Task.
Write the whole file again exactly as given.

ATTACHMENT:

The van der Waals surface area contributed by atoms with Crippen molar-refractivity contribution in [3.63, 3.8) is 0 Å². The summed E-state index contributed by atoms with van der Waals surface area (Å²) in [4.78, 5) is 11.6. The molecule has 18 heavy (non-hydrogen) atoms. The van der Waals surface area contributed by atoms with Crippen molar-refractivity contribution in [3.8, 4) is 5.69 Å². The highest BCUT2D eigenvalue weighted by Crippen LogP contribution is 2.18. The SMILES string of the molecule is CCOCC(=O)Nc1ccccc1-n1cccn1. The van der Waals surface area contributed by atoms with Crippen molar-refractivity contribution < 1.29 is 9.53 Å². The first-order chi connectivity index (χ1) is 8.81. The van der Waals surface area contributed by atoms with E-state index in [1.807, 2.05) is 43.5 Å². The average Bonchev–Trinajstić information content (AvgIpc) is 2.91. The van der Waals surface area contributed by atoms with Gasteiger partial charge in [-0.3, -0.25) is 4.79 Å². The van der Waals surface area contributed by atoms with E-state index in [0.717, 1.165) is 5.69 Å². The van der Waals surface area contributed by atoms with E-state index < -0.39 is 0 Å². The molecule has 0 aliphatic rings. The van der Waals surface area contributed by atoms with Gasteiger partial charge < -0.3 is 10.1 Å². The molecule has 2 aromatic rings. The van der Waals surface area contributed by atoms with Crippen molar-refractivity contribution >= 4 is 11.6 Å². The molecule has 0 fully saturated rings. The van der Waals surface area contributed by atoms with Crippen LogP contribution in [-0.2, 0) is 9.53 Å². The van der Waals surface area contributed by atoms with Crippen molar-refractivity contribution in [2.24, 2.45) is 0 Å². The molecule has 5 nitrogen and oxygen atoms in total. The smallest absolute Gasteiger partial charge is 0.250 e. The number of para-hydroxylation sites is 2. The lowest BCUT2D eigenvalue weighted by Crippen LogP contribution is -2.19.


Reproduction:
The van der Waals surface area contributed by atoms with Crippen molar-refractivity contribution in [3.63, 3.8) is 0 Å². The summed E-state index contributed by atoms with van der Waals surface area (Å²) in [4.78, 5) is 11.6. The molecule has 18 heavy (non-hydrogen) atoms. The van der Waals surface area contributed by atoms with Crippen molar-refractivity contribution in [3.8, 4) is 5.69 Å². The highest BCUT2D eigenvalue weighted by Crippen LogP contribution is 2.18. The SMILES string of the molecule is CCOCC(=O)Nc1ccccc1-n1cccn1. The van der Waals surface area contributed by atoms with Crippen molar-refractivity contribution < 1.29 is 9.53 Å². The first-order chi connectivity index (χ1) is 8.81. The van der Waals surface area contributed by atoms with E-state index in [1.807, 2.05) is 43.5 Å². The average Bonchev–Trinajstić information content (AvgIpc) is 2.91. The van der Waals surface area contributed by atoms with Gasteiger partial charge in [-0.3, -0.25) is 4.79 Å². The van der Waals surface area contributed by atoms with E-state index in [0.717, 1.165) is 5.69 Å². The van der Waals surface area contributed by atoms with E-state index < -0.39 is 0 Å². The molecule has 0 aliphatic rings. The van der Waals surface area contributed by atoms with Gasteiger partial charge < -0.3 is 10.1 Å². The molecule has 2 aromatic rings. The van der Waals surface area contributed by atoms with Crippen molar-refractivity contribution >= 4 is 11.6 Å². The molecule has 0 fully saturated rings. The van der Waals surface area contributed by atoms with Crippen LogP contribution in [-0.2, 0) is 9.53 Å². The van der Waals surface area contributed by atoms with Crippen molar-refractivity contribution in [2.24, 2.45) is 0 Å². The molecule has 5 nitrogen and oxygen atoms in total. The smallest absolute Gasteiger partial charge is 0.250 e. The number of para-hydroxylation sites is 2. The lowest BCUT2D eigenvalue weighted by Crippen LogP contribution is -2.19.